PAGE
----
While tech billionaires mine our divisions for profit, Taylor Swift is playing house in a trailer park. That’s the irony of “You Need To Calm Down,” which belongs to the dark era of shrieking keyboard warfare it rebukes, despite a blindingly bright aesthetic.

To illustrate her LGBT pride anthem, Swift assembled the glitterati, casting them as the heroes of a utopian trailer park where her feud with Katy Perry ends, and ugly gay marriage protesters meet their match in a fabulous show of celebrity force. The set, of course, almost certainly cost more than what many people who make such places their home earn in a year. “Love letters only,” reads the side of one lily white mailbox in Swift World. (Where do the bills go?) 

Her creativity mysteriously lapsed when it came time to cast the protesters, who look like they should be playing banjos in “Deliverance”: toothless, badly dressed, holding misspelled signs. “Control your urges to scream about all the people you hate,” Swift demands. “Cause shade never made anybody less gay.”

It’s all grotesquely elitist when you consider that she’s mocking people with less money while appropriating a trailer park lifestyle for three minutes of breezy, colorful fun. (Support for same-sex marriage declines along with income and education level.) Are there a lot of crazy people who yell at Swift on the Internet? Some, sure. But she went with a very specific type. The message is basically, “We’re beautiful and right; You’re poor and dumb.” If that sounds reductive or based on caricatures that would never be tolerated if used against the left’s pet identity groups, watch the video again.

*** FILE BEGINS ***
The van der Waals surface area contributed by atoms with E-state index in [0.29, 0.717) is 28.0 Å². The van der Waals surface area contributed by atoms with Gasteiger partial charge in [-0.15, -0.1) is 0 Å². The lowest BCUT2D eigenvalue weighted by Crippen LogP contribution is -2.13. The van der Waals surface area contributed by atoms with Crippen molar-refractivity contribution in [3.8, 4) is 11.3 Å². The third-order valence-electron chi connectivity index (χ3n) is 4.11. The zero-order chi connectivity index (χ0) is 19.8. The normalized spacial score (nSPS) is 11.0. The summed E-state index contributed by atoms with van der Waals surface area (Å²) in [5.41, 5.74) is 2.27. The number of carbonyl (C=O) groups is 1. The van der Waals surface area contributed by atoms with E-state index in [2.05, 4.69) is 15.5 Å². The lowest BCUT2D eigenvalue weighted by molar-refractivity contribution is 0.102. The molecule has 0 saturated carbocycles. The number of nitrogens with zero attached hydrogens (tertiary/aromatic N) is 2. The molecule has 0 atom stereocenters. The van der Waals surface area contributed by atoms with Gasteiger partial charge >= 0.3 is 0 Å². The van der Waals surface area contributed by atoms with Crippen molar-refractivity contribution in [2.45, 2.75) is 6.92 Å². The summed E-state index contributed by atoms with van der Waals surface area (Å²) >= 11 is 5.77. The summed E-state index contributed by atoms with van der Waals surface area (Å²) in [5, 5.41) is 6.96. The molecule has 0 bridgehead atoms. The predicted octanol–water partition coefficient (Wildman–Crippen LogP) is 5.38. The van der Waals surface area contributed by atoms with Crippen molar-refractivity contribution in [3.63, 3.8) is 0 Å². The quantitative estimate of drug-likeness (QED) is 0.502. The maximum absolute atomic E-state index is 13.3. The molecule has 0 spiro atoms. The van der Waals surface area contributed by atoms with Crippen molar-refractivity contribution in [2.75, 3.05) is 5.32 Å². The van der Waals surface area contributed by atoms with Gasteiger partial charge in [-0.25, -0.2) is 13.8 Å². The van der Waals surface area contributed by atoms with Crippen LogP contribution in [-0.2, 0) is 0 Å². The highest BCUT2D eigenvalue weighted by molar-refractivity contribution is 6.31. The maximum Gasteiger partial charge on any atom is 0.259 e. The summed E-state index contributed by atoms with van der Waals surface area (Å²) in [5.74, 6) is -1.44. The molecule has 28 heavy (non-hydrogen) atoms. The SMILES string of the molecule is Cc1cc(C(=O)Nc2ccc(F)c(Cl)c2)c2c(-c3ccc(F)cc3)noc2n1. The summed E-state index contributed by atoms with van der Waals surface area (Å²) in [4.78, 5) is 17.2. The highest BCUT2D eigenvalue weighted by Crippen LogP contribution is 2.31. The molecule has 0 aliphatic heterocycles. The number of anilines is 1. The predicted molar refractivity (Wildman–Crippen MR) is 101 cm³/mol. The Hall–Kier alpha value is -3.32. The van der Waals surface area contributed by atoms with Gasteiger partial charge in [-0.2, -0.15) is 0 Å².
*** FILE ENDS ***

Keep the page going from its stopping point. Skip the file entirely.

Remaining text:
“I’ve learned a lesson that stressin’ and obsessin’ ’bout somebody else is no fun,” sings Swift, recalling memories of the “Mean” era. It’s been a long nine years since that song debuted, yet its childlike naiveté somehow feels more sophisticated than “You Need To Calm Down.” 

Indifference can be disarming, and Swift captures that in the lyrics and video. It’s not a bad premise either. With a dash of self-awareness, “You Need To Calm Down” could have been the giant exhalation we need right now, collective catharsis as the grip of social media platforms designed to keep us in conflict tightens, an easy antidote to the stresses of virtual battle. We do need to calm down. All of us. 

But this won’t help. Swift’s lazy caricatures and pedestrian insults belong very firmly to the moment at hand. So, too, does the video’s deafening elitism, rubbing celebrities in the faces of rubes as if their glamour was an argument in and of itself. It’s not.

It’s also aggressively tone-deaf for a song that styles itself as a defusion effort. The whole thing is just cheap, chasing applause for punching down. The stereotypes are so crude they border on parody. You would think someone who was thrust into super stardom by country music fans might have more respect for people from different backgrounds.

“You Need To Calm Down” culminates in an instructive insult. “Like, can you just not step on our gowns?” Swift asks of the swarming yokels. It’s a question as ridiculous as the song itself. How could they ever get close enough to a red carpet to try?